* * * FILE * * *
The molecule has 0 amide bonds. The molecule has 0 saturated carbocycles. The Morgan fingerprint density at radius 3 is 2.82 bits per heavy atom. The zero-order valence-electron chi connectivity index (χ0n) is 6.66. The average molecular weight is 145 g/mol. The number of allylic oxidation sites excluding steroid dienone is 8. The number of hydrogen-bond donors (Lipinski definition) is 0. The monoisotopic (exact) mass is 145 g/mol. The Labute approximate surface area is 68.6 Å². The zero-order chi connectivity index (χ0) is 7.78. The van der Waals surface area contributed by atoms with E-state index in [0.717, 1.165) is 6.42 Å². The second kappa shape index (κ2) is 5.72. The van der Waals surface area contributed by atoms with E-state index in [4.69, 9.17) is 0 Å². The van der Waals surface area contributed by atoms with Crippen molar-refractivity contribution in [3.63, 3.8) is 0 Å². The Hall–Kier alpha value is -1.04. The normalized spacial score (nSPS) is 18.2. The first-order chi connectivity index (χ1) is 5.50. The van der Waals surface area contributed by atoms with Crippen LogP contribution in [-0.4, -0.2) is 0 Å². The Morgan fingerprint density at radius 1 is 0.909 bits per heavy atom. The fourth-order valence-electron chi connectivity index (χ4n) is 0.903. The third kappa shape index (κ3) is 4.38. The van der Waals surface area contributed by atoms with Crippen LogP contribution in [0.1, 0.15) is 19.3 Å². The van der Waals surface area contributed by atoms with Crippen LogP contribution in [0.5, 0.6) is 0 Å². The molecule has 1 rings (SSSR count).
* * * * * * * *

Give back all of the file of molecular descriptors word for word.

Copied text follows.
The molecule has 0 amide bonds. The molecule has 0 saturated carbocycles. The Morgan fingerprint density at radius 3 is 2.82 bits per heavy atom. The zero-order valence-electron chi connectivity index (χ0n) is 6.66. The average molecular weight is 145 g/mol. The number of allylic oxidation sites excluding steroid dienone is 8. The number of hydrogen-bond donors (Lipinski definition) is 0. The monoisotopic (exact) mass is 145 g/mol. The Labute approximate surface area is 68.6 Å². The zero-order chi connectivity index (χ0) is 7.78. The van der Waals surface area contributed by atoms with E-state index in [0.717, 1.165) is 6.42 Å². The second kappa shape index (κ2) is 5.72. The van der Waals surface area contributed by atoms with E-state index in [4.69, 9.17) is 0 Å². The van der Waals surface area contributed by atoms with Crippen molar-refractivity contribution in [3.63, 3.8) is 0 Å². The Hall–Kier alpha value is -1.04. The normalized spacial score (nSPS) is 18.2. The first-order chi connectivity index (χ1) is 5.50. The van der Waals surface area contributed by atoms with Crippen LogP contribution in [-0.4, -0.2) is 0 Å². The Morgan fingerprint density at radius 1 is 0.909 bits per heavy atom. The fourth-order valence-electron chi connectivity index (χ4n) is 0.903. The third kappa shape index (κ3) is 4.38. The van der Waals surface area contributed by atoms with Crippen LogP contribution in [0.1, 0.15) is 19.3 Å². The van der Waals surface area contributed by atoms with Crippen LogP contribution in [0.5, 0.6) is 0 Å². The molecule has 1 rings (SSSR count).